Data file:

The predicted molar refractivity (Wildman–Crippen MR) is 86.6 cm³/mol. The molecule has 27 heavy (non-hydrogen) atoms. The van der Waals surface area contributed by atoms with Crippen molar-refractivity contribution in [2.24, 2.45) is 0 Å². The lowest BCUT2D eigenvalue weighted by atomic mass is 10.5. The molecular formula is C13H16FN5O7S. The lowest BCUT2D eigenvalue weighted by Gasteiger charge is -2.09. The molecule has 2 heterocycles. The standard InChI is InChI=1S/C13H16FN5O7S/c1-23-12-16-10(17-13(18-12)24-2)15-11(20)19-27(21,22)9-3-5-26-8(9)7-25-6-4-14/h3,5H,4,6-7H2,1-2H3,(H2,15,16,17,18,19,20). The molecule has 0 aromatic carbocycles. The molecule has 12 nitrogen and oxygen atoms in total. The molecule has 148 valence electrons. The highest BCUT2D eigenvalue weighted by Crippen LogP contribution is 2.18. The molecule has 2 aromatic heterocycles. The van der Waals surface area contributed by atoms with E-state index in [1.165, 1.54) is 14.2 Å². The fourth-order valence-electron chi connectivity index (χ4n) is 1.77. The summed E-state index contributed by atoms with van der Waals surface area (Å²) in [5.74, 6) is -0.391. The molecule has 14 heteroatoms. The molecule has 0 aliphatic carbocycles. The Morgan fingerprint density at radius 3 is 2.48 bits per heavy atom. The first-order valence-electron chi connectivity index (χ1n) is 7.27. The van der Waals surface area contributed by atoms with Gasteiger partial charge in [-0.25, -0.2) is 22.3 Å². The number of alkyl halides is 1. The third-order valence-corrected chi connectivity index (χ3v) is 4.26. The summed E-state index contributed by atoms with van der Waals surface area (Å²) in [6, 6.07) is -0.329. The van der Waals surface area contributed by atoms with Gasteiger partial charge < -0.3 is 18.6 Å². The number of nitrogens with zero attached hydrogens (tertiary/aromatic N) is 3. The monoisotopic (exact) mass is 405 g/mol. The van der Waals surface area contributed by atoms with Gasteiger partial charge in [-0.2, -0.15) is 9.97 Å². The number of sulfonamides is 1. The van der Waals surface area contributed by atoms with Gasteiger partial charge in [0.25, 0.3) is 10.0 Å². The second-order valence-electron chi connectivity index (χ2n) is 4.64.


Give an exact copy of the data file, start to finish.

The predicted molar refractivity (Wildman–Crippen MR) is 86.6 cm³/mol. The molecule has 27 heavy (non-hydrogen) atoms. The van der Waals surface area contributed by atoms with Crippen molar-refractivity contribution in [2.24, 2.45) is 0 Å². The lowest BCUT2D eigenvalue weighted by atomic mass is 10.5. The molecular formula is C13H16FN5O7S. The lowest BCUT2D eigenvalue weighted by Gasteiger charge is -2.09. The molecule has 2 heterocycles. The standard InChI is InChI=1S/C13H16FN5O7S/c1-23-12-16-10(17-13(18-12)24-2)15-11(20)19-27(21,22)9-3-5-26-8(9)7-25-6-4-14/h3,5H,4,6-7H2,1-2H3,(H2,15,16,17,18,19,20). The molecule has 0 aromatic carbocycles. The molecule has 12 nitrogen and oxygen atoms in total. The molecule has 148 valence electrons. The highest BCUT2D eigenvalue weighted by Crippen LogP contribution is 2.18. The molecule has 2 aromatic heterocycles. The van der Waals surface area contributed by atoms with E-state index in [1.165, 1.54) is 14.2 Å². The fourth-order valence-electron chi connectivity index (χ4n) is 1.77. The summed E-state index contributed by atoms with van der Waals surface area (Å²) in [5.74, 6) is -0.391. The molecule has 14 heteroatoms. The molecule has 0 aliphatic carbocycles. The Morgan fingerprint density at radius 3 is 2.48 bits per heavy atom. The first-order valence-electron chi connectivity index (χ1n) is 7.27. The van der Waals surface area contributed by atoms with Gasteiger partial charge in [-0.25, -0.2) is 22.3 Å². The number of alkyl halides is 1. The third-order valence-corrected chi connectivity index (χ3v) is 4.26. The summed E-state index contributed by atoms with van der Waals surface area (Å²) in [6, 6.07) is -0.329. The van der Waals surface area contributed by atoms with Gasteiger partial charge < -0.3 is 18.6 Å². The number of nitrogens with zero attached hydrogens (tertiary/aromatic N) is 3. The monoisotopic (exact) mass is 405 g/mol. The van der Waals surface area contributed by atoms with Gasteiger partial charge in [-0.2, -0.15) is 9.97 Å². The number of sulfonamides is 1. The van der Waals surface area contributed by atoms with Gasteiger partial charge in [0.25, 0.3) is 10.0 Å². The second-order valence-electron chi connectivity index (χ2n) is 4.64.